While quiet common in Dogs, bacterial infection of the bladder, or bacterial cystitis, is not seen as frequently in cats. Unfortunately, that means it’s often overlooked in cats altogether and/or mistreated.
What are the symptoms of bacterial cystitis in cats?
Symptoms associated with a bacterial cystitis can include:
- Hematuria (blood in the urine that may or may not be seen in a litter pan)
- Stranguria (straining and/or discomfort on urination)
- Pollakiuria (increased frequency of urination/trips outside or to the litter pan with typically smaller volumes)
- Incontinence/accidents (urinating in inappropriate places)
- Discomfort (evidenced by restlessness, abdominal pain, crying or excess grooming)
Some of these signs will be easy to recognize in an indoor cat that uses a litter pan, but more challenging in a cat that goes outside since we don’t tend to walk our cats outdoors and aren’t typically standing on top of them when they urinate. [Editor’s Note: This is one of many reasons why keeping your cat indoors is a safer than letting him out. Read more>]
Sometimes, there will be no symptoms whatsoever. In this case, you may only realize the infection exists if your veterinarian is doing routine screening tests or running tests for some other unrelated complaint.
Is my cat at risk of bacterial cystitis?
Bacterial cystitis occurs when bacteria find their way into the otherwise sterile environment of the bladder/urinary tract. There are certain circumstances that can increase your cat’s risk of developing a bladder infection including:
- The presence of bladder stones, crystals, polyps or tumors that can cause irritation and harbor bacteria
- An underlying medical condition, such as, feline leukemia virus, feline immunodeficiency virus, diabetes mellitus, hyperthyroidism, and chronic kidney disease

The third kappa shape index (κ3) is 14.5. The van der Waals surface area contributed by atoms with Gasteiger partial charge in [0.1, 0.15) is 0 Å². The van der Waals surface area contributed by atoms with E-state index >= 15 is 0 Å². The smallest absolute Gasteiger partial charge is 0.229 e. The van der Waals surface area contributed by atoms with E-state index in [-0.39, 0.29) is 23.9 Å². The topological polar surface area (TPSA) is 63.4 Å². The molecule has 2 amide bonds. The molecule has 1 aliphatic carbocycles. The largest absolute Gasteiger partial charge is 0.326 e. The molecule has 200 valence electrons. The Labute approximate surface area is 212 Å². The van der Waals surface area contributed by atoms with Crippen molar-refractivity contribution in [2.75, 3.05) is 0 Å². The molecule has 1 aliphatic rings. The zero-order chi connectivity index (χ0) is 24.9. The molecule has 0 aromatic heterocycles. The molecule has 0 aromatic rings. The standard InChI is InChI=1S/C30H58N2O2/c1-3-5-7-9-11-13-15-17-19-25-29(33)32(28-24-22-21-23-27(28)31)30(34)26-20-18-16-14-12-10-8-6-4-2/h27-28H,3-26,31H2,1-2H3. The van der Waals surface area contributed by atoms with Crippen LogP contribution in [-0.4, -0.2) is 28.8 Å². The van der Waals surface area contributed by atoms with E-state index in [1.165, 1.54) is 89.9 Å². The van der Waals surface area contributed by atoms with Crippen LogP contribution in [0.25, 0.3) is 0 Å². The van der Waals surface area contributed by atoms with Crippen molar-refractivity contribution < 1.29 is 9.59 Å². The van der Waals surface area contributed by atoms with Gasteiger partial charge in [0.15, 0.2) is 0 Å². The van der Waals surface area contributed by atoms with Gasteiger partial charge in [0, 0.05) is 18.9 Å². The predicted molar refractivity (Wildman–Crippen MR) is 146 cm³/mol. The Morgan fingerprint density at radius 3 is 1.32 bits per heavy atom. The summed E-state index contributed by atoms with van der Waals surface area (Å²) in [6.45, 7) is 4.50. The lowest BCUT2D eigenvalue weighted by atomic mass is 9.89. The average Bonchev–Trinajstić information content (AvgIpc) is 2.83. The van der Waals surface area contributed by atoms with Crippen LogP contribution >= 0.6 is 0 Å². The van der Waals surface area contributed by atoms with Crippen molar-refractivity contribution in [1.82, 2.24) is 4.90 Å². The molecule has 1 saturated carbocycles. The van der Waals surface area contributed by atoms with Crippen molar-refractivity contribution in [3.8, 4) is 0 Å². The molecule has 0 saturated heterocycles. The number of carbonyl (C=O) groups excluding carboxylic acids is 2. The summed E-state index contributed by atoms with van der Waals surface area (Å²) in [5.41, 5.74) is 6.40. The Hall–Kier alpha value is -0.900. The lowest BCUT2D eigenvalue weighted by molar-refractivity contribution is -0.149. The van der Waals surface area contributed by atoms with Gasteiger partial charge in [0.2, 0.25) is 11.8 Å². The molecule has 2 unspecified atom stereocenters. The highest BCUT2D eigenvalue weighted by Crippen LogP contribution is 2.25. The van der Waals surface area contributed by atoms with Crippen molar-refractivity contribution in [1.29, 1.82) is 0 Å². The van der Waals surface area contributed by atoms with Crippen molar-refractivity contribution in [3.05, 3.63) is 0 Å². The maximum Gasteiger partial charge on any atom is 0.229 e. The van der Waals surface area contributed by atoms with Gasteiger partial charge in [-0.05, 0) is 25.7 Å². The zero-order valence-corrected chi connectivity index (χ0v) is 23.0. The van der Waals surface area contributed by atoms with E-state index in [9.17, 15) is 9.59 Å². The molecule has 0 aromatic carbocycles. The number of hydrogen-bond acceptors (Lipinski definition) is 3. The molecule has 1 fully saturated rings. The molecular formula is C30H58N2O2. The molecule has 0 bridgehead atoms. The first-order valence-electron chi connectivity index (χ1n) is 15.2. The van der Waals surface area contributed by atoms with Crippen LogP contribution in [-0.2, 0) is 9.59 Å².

Can anything else cause cystitis?
Yes, other things can. The term cystitis only refers to any inflammation in the bladder. In bacterial cystitis that inflammation is due to a bacterial infection. However, bacterial cystitis accounts for only a small fraction of all feline cystitis cases—only 1-3% according to Alleice Summers, DVM. In her book, Common Diseases of Companion Animals, Alleice also outlines a study run at Ohio State. During this study 132 cats were examined specifically for symptoms of cystitis and 61% of them were found to have something called idiopathic cystitis –not a bacterial infection.
How do you confirm and treat bacterial cystitis?
A urine culture will help your veterinarian determine if your cat has an infection or not.
If bacteria are identified in your pet’s urine sample then an antibiotic sensitivity screening should be performed to determine the best antibiotic to use to treat your pet’s infection. Taking these steps in order to choose the correct antibiotic from the start can ultimately save you time and money; it can also save your pet from unnecessary discomfort associated with further delay in clearing the infection.
The timing and number of any follow-up visits and repeat cultures will depend on your pet’s individual situation. Your veterinarian may recommend repeating cultures during antibiotic therapy, even after your pet has finished the course of treatment, to be absolutely sure that the infection was resolved and that it did not recur.
One final note—If your cat is older and has bacterial cystitis in addition to kidney disease, be sure to ask your veterinarian if there is indication for long term (possibly lifelong) antibiotic treatment. Many of these cats never truly clear their infections. In which case, staying on antibiotics is better for the cat than intermittent treatment.
If you have any questions or concerns, you should always visit or call your veterinarian -- they are your best resource to ensure the health and well-being of your pets.